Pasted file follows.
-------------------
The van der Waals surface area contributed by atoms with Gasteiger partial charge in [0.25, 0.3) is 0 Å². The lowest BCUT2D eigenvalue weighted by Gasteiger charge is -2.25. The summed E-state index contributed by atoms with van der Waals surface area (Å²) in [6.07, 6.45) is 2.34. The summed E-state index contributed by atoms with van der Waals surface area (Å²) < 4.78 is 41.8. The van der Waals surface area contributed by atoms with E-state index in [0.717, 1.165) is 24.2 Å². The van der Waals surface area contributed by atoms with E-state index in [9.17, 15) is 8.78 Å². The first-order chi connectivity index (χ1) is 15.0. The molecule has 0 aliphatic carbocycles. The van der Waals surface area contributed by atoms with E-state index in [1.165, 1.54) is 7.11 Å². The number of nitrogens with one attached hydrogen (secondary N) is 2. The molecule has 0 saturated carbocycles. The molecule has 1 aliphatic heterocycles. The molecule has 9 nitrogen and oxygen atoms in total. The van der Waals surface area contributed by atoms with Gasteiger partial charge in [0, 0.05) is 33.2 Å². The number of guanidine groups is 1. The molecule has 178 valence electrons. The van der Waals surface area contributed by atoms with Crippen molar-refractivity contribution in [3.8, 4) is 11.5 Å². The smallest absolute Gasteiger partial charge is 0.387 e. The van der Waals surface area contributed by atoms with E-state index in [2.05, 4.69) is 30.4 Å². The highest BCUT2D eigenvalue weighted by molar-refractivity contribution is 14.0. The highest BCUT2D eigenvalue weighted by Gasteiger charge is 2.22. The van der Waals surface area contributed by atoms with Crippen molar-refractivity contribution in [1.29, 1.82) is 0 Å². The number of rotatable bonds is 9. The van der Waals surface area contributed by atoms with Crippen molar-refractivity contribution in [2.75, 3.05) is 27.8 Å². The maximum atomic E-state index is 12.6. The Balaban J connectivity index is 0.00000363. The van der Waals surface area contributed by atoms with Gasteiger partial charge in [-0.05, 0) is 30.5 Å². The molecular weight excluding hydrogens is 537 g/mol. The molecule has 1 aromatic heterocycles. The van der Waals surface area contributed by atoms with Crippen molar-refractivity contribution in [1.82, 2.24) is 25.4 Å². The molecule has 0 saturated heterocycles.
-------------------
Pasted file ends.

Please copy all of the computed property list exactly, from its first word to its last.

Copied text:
The van der Waals surface area contributed by atoms with Gasteiger partial charge in [0.25, 0.3) is 0 Å². The lowest BCUT2D eigenvalue weighted by Gasteiger charge is -2.25. The summed E-state index contributed by atoms with van der Waals surface area (Å²) in [6.07, 6.45) is 2.34. The summed E-state index contributed by atoms with van der Waals surface area (Å²) < 4.78 is 41.8. The van der Waals surface area contributed by atoms with E-state index in [0.717, 1.165) is 24.2 Å². The van der Waals surface area contributed by atoms with E-state index in [9.17, 15) is 8.78 Å². The first-order chi connectivity index (χ1) is 15.0. The molecule has 0 aliphatic carbocycles. The van der Waals surface area contributed by atoms with E-state index in [1.165, 1.54) is 7.11 Å². The number of nitrogens with one attached hydrogen (secondary N) is 2. The molecule has 0 saturated carbocycles. The molecule has 1 aliphatic heterocycles. The molecule has 9 nitrogen and oxygen atoms in total. The van der Waals surface area contributed by atoms with Gasteiger partial charge in [0, 0.05) is 33.2 Å². The number of guanidine groups is 1. The molecule has 178 valence electrons. The van der Waals surface area contributed by atoms with Crippen molar-refractivity contribution in [3.8, 4) is 11.5 Å². The smallest absolute Gasteiger partial charge is 0.387 e. The van der Waals surface area contributed by atoms with E-state index in [2.05, 4.69) is 30.4 Å². The highest BCUT2D eigenvalue weighted by molar-refractivity contribution is 14.0. The highest BCUT2D eigenvalue weighted by Gasteiger charge is 2.22. The van der Waals surface area contributed by atoms with Crippen molar-refractivity contribution in [1.29, 1.82) is 0 Å². The number of rotatable bonds is 9. The van der Waals surface area contributed by atoms with Crippen molar-refractivity contribution in [2.75, 3.05) is 27.8 Å². The maximum atomic E-state index is 12.6. The Balaban J connectivity index is 0.00000363. The van der Waals surface area contributed by atoms with Gasteiger partial charge in [-0.05, 0) is 30.5 Å². The molecular weight excluding hydrogens is 537 g/mol. The molecule has 1 aromatic heterocycles. The van der Waals surface area contributed by atoms with Crippen molar-refractivity contribution in [1.82, 2.24) is 25.4 Å². The molecule has 0 saturated heterocycles.